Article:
The Africans in Italy are seasonal workers, picking tomatoes. But aren’t allowed to integrate into Italian society.
One of the common mantra’s around the immigrant communities is: “don’t go into the white part of town”. Football becomes the only means of expression and integration, as football is a language on its own. Football doesn’t see colour, or economics. Football is one ball, eleven people on each side, and perhaps some sticks to mark the goal. Take this excerpt from the wonderful ESPN article about football and racism in Italy:
“Balotelli liked how he felt with a ball at his feet. Across the street from the apartment building where he lived, in between the supermarket and the church, was a pitch. This was his real home. When he stepped in between the lines, he found a place where being different wasn’t bad. All he had to do was go down a flight of stairs, go out the gate, cross the road, and navigate a patch of tall weeds between the street and the stadium. He seemed safe there, creating an Italy where he belonged. Maybe that’s why he’s said he’ll never be forced from a pitch by racist chants. He’d be letting the hatred drive him from his home.”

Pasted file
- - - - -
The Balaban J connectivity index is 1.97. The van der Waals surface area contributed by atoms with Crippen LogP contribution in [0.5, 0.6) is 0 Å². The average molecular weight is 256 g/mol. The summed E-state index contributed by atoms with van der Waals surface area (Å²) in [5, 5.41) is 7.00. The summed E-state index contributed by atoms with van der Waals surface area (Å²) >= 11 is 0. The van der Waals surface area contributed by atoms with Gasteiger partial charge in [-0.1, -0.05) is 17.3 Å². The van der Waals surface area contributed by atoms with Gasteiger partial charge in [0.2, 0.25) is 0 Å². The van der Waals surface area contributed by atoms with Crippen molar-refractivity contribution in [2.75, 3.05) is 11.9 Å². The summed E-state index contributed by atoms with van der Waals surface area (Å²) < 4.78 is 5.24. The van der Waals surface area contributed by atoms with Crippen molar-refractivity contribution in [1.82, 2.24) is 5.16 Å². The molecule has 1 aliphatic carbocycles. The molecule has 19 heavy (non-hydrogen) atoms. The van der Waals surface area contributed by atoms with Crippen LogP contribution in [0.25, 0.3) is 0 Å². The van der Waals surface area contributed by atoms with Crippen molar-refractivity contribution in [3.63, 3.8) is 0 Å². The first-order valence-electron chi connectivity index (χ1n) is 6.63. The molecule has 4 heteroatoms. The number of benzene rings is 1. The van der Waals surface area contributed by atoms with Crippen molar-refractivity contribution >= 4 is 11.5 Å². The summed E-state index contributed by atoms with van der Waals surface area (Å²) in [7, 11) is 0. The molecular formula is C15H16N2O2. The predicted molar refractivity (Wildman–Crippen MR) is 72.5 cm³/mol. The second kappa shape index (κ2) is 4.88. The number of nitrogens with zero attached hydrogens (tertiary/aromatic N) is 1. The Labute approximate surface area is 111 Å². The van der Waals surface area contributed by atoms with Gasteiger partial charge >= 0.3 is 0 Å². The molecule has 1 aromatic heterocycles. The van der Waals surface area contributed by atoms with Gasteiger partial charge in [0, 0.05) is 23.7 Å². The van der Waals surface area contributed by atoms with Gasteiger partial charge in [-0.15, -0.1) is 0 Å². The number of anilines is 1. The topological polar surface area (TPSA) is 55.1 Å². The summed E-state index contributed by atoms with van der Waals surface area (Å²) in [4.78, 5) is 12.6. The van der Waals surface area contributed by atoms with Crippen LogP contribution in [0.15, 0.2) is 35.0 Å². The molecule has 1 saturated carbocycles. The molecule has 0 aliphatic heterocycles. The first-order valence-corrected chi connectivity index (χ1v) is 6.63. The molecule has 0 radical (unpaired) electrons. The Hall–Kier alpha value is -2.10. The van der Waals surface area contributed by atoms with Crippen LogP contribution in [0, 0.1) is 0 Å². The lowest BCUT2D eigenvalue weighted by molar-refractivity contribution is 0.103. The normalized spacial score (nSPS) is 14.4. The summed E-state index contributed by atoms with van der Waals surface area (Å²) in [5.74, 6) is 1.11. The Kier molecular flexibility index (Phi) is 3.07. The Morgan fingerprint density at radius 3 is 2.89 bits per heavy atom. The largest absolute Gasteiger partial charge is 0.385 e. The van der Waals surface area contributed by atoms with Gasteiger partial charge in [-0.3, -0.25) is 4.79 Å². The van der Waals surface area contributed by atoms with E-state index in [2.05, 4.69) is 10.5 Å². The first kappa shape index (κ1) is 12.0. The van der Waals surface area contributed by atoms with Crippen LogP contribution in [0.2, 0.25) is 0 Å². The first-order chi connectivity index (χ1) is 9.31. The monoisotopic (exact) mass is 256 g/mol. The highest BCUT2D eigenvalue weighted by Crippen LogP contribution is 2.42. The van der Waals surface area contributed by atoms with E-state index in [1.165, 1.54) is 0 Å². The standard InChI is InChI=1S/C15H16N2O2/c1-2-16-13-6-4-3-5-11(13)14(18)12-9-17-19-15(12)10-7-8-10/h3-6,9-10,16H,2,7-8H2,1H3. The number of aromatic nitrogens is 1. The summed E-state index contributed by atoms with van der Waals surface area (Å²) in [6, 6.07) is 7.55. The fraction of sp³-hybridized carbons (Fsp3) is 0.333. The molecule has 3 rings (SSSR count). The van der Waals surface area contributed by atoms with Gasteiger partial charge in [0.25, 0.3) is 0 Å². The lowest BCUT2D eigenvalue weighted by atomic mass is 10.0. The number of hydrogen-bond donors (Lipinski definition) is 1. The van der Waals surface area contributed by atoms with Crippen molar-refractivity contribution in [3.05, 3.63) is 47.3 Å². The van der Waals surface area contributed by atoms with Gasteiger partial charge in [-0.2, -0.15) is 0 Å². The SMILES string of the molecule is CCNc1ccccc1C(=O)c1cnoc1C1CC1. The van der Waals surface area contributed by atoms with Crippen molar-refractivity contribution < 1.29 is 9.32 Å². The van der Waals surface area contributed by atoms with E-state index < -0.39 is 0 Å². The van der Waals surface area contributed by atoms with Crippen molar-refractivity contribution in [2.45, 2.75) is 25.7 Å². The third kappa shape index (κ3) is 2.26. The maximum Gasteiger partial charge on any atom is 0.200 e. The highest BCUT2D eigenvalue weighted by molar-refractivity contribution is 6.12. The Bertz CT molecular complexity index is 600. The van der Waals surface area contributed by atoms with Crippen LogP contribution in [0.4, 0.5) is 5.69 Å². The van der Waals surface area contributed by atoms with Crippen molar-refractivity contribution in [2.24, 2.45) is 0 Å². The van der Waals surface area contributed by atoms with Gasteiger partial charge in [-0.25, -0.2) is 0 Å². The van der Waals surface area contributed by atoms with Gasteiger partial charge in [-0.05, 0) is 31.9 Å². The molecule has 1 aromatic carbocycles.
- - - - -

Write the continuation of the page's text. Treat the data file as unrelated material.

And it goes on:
Le foot, c’est l’expression, c’est magnifique.
And you know, if we think we’re entirely immune to this incredible intolerance here in North America, lets not forget the (shocking) but real abuse levelled at PK Subban recently. Granted this was definitely an outlier case, in a North American sports culture that is dominated by black athletes, but it demonstrated the deeply-held ingrained intolerant beliefs of some people.